So, a couple weeks removed from the election, the impasse continues, and another round of early elections this fall is a real possibility.
The Slovenian Left
Levica (Slovenian for “the Left”) first gained visibility during the 2014 elections. Going by the name the United Left (ZL), it was a coalition of three parties and some small civil society organizations. Two of the three coalition groups won MPs. But once inside the National Assembly, the parliamentarians gradually severed themselves from accountability procedures until they became the dominating force, leading without any democratic mandate from their parties. Increasingly, the focus was placed on parliamentary activities, to the exclusion of any grassroots initiative. Even a volunteer-based project meant to bring activists and intelligentsia together with trade unionists was neglected to the point of collapse.
What, then, accounts for the party’s relative success? One important factor is that, unlike most Eastern European and Balkan countries, Slovenian society is culturally left-leaning. The Communist-led Liberation front (OF) and the Partisan movement during World War II are still positively regarded, recognized for the gains they delivered to workers and the contributions they made to Slovenian society. While one of Janša’s goals is to tarnish this chapter of the country’s history, his revisionist aims have been rather unsuccessful. Considering the current political situation in the region (and Europe more broadly), Levica appears much better off.
At the same time, Levica’s relative improvement in MPs in the recent election hardly amounts to a breakthrough. If we look at their under- and overrepresentation in different electoral districts, we see that their success is limited to urban centers — they won most of the central districts in Ljubljana and had good results in downtown Maribor, Nova Gorica, and in almost all of the seaside area in the wealthier southwest.
The party’s vote totals correspond with its strategy. Where people want roundtables, discussions, and other similar events bandying about progressive ideas, the party prospers. Where there are no venues or appetite for such conversation, Levica fails to gain traction. And after four years of sitting in parliamentary benches while discontinuing grassroots activities, both Levica’s voters and member base have changed. In 2016, a long internal dispute about whether to merge into a unified party — a direction favored by the parliamentary group and the Party of the European Left — led to a split in the leading party of the coalition, IDS. More than a hundred active members and organizers left the party — a sixth of the total membership at the time, or a third of the active membership. Some formed new grassroots organizations without parliamentary ambitions; most were demoralized and drifted to the sidelines. Levica was left with almost no experienced grassroots organizers. And it shows — their field presence in more marginal areas of the country is very poor, and the party’s link with unions amounts to personal connections among the organization’s leaders.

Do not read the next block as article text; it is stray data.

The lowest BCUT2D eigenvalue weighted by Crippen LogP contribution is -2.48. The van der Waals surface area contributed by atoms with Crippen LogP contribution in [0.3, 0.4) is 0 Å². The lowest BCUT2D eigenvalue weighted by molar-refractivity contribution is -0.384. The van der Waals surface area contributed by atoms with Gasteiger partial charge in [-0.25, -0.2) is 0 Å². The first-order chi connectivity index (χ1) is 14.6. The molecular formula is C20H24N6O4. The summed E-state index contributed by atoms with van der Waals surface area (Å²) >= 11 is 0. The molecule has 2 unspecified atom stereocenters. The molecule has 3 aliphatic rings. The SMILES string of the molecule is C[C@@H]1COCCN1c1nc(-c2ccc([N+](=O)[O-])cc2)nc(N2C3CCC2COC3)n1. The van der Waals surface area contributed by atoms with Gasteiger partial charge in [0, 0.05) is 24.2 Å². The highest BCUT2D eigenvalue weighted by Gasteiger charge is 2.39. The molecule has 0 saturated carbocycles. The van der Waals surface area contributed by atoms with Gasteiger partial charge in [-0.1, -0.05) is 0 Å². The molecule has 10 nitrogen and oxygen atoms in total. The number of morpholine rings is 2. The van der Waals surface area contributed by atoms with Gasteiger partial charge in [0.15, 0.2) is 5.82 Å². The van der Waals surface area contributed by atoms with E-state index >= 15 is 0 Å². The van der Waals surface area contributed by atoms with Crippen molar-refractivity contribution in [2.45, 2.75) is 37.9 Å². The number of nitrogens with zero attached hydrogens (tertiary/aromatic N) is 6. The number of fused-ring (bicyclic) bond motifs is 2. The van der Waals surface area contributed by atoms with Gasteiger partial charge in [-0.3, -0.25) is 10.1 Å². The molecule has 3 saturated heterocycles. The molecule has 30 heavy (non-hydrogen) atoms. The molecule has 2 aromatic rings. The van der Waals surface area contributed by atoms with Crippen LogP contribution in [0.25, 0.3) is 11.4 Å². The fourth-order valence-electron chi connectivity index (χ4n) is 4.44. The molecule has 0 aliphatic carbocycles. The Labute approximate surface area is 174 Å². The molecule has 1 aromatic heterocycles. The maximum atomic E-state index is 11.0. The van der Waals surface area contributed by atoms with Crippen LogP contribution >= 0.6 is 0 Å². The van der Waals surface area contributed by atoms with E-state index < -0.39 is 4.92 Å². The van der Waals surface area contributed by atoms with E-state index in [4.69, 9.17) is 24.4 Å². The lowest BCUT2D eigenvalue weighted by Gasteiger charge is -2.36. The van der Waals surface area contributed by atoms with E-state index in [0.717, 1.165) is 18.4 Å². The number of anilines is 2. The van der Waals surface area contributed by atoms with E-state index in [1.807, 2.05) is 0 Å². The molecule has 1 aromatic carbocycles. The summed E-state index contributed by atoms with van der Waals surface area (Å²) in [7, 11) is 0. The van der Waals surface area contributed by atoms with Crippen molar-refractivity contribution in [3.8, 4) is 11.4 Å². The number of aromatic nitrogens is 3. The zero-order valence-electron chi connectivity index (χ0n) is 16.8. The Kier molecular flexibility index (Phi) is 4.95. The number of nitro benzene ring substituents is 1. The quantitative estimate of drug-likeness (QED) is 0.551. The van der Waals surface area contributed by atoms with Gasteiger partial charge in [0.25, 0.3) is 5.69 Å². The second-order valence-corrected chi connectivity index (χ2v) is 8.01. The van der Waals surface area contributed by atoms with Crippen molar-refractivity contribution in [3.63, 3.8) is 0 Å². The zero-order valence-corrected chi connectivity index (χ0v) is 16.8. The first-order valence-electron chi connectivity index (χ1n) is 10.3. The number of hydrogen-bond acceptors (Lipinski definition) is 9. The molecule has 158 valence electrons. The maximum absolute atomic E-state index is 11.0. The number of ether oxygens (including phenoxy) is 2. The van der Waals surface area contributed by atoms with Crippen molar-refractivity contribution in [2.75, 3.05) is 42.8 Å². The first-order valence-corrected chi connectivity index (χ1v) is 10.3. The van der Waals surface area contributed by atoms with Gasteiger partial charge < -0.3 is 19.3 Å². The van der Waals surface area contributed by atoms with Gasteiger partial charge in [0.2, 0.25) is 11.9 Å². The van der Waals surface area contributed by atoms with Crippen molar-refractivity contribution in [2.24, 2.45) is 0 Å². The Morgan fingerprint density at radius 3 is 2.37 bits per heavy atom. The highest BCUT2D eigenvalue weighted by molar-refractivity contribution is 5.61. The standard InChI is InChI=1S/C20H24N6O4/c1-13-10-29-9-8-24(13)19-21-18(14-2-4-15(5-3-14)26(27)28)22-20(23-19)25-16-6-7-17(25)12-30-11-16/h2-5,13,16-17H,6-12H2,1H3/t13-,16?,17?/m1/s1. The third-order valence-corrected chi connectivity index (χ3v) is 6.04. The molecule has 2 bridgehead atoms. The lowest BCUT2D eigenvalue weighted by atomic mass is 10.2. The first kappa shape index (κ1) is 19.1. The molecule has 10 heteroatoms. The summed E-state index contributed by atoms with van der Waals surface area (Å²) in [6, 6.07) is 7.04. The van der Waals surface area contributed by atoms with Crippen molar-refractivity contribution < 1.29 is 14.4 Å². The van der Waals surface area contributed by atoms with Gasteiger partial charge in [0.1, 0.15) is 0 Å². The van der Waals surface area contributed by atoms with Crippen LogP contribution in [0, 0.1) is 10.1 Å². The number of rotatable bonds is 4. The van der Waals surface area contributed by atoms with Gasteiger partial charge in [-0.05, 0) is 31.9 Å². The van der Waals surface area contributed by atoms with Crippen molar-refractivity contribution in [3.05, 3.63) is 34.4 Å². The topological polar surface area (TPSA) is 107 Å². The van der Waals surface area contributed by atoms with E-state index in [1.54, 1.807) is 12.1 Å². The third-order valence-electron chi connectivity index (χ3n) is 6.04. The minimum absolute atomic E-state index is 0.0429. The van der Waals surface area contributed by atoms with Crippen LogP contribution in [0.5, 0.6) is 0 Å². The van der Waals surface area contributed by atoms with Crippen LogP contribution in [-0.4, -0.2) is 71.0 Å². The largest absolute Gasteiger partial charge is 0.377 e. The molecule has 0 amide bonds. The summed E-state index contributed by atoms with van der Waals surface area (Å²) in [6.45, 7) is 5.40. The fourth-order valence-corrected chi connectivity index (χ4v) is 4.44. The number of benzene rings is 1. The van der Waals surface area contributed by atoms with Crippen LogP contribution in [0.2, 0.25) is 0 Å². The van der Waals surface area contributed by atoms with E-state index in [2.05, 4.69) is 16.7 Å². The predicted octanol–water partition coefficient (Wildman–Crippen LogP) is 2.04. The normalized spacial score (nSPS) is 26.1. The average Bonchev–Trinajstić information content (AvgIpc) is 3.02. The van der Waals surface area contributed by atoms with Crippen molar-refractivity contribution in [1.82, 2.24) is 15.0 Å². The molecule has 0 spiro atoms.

The limits of Levica’s electoral strategy are also on display in the vision it puts forward. Whereas four years ago ZL was a voice for exploited and disenfranchised workers and dared to say that another world is possible, now Levica focuses on defending the welfare state, supplemented with rhetoric about veganism, animal rights, and equality before the law. The concrete manifestations of class struggle happen independently of them. Unable to engage with movements and transform social forces on the ground, it has confined itself to the parliamentary halls and became closer to a traditional social-democratic party. The breakdown of the June 3 vote highlights this point: Levica lost more than 35 percent of its voters from 2014 and replaced them with former supporters of the centrist SMC. It jettisoned radical politics for the sake of more moderate voters and short-term parliamentary success.